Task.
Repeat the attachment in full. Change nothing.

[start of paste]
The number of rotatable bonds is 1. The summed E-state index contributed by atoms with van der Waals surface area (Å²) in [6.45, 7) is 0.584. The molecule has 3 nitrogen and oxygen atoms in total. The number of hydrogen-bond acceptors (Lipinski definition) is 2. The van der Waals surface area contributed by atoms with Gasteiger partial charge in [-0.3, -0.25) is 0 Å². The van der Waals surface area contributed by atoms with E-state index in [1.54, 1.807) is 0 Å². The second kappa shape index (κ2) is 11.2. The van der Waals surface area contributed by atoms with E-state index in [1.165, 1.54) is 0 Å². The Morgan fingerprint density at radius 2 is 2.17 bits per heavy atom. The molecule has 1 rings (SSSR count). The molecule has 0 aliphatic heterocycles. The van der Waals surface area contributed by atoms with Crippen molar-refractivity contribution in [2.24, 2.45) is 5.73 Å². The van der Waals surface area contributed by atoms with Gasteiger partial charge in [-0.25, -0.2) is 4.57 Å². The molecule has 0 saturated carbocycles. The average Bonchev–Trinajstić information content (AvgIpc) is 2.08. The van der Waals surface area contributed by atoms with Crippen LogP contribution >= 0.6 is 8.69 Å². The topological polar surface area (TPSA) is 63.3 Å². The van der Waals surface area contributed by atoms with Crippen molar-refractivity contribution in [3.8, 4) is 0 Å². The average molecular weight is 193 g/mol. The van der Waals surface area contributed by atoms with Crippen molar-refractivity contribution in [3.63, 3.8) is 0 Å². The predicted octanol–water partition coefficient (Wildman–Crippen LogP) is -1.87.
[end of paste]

The number of rotatable bonds is 1. The summed E-state index contributed by atoms with van der Waals surface area (Å²) in [6.45, 7) is 0.584. The molecule has 3 nitrogen and oxygen atoms in total. The number of hydrogen-bond acceptors (Lipinski definition) is 2. The van der Waals surface area contributed by atoms with Gasteiger partial charge in [-0.3, -0.25) is 0 Å². The van der Waals surface area contributed by atoms with E-state index in [1.54, 1.807) is 0 Å². The second kappa shape index (κ2) is 11.2. The van der Waals surface area contributed by atoms with E-state index in [1.165, 1.54) is 0 Å². The Morgan fingerprint density at radius 2 is 2.17 bits per heavy atom. The molecule has 1 rings (SSSR count). The molecule has 0 aliphatic heterocycles. The van der Waals surface area contributed by atoms with Crippen molar-refractivity contribution in [2.24, 2.45) is 5.73 Å². The van der Waals surface area contributed by atoms with Gasteiger partial charge in [-0.25, -0.2) is 4.57 Å². The molecule has 0 saturated carbocycles. The average Bonchev–Trinajstić information content (AvgIpc) is 2.08. The van der Waals surface area contributed by atoms with Crippen LogP contribution >= 0.6 is 8.69 Å². The topological polar surface area (TPSA) is 63.3 Å². The van der Waals surface area contributed by atoms with Crippen molar-refractivity contribution in [3.8, 4) is 0 Å². The average molecular weight is 193 g/mol. The van der Waals surface area contributed by atoms with Crippen molar-refractivity contribution in [3.63, 3.8) is 0 Å². The predicted octanol–water partition coefficient (Wildman–Crippen LogP) is -1.87.